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A controversial plan to build the Miami Wilds water theme park near disappearing pine rocklands at Zoo Miami has a tough new critic: popular zoo spokesman Ron Magill.

Magill issued a rare rebuke of his bosses in an editorial published in a small local community newspaper on Friday, which he shared with his more than 60,000 Twitter followers. He told WLRN he’s willing to lose his job after more than 40 years because he believes the project runs counter to the zoo’s conservation mission.

“I can no longer continue to just sit back and not say anything,” he said. “If the zoo is the last place where a species of animal can be seen, then zoos have failed.”

The 67-acre project to build the water park and a hotel near the zoo comes back before county commissioners on Wednesday. It was approved in 2020, but several conservation groups sued in February seeking to block the deal, because federal wildlife officials failed to complete environmental studies before they lifted restrictions to allow the water park.

The area represents the largest fragment of pine rockland outside Everglades National Park and development within its boundaries has repeatedly drawn scrutiny. The forest can only be found in South Florida and the Bahamas — and less than 3% of it remains. That means many of the animals and plants that inhabit the rocky forest are considered threatened or endangered, including 17 found in the area targeted for the park.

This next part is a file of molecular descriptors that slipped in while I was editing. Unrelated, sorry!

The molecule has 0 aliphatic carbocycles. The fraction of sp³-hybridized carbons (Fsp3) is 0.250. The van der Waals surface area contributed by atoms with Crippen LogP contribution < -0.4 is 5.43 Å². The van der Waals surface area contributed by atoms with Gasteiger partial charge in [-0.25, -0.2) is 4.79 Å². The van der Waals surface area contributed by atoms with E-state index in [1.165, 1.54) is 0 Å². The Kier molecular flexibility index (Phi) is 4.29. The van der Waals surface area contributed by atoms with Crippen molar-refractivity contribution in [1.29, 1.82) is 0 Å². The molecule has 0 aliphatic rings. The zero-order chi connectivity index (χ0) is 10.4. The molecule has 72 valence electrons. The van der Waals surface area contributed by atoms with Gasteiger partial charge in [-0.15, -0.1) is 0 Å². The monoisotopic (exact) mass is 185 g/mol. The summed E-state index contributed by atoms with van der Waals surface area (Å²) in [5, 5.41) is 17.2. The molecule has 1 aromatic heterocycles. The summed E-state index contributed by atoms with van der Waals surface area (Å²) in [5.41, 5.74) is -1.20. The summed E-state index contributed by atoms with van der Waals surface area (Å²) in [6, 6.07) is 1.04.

In February, the U.S. Department of Interior and National Park Service acknowledged in federal court that they had failed to complete environmental studies looking at potential harm from the water park.

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The studies would have examined impacts to a number of species including bonneted bats, the largest bat in North America. The high-flying bat uses the forest’s open canopy to hunt for food and the zoo parking lot, where Miami Wilds would be built, has been documented as its primary foraging grounds.

A decade ago, a strip mall and apartments

A decade ago, Miami-Dade drew fierce criticism after approving a strip mall and apartments on pineland next to the zoo. The federal government, which once owned most of the tract including Zoo property, had donated the land to the University of Miami for educational use. When a deed restriction ended, the university sold the land to a Palm Beach County developer.

Conservationists rescuing endangered plants after the deal was approved, quickly discovered more endangered species than expected. At the time, federal wildlife managers were finalizing plans to add two rare butterflies that live in the forest to the endangered species list.

Miami tiger beetles — which had been considered extinct for decades until being rediscovered in pineland around the zoo in 2006 — were added to the list in 2016. And in May, federal authorities designated critical habitat in the zoo pineland.

Magill said he remained quiet after being warned that, as an employee, he could not oppose it. He now regrets not speaking up because he said the strip mall has damaged wildlife despite a conservation plan that included two areas where pineland was supposed to be restored.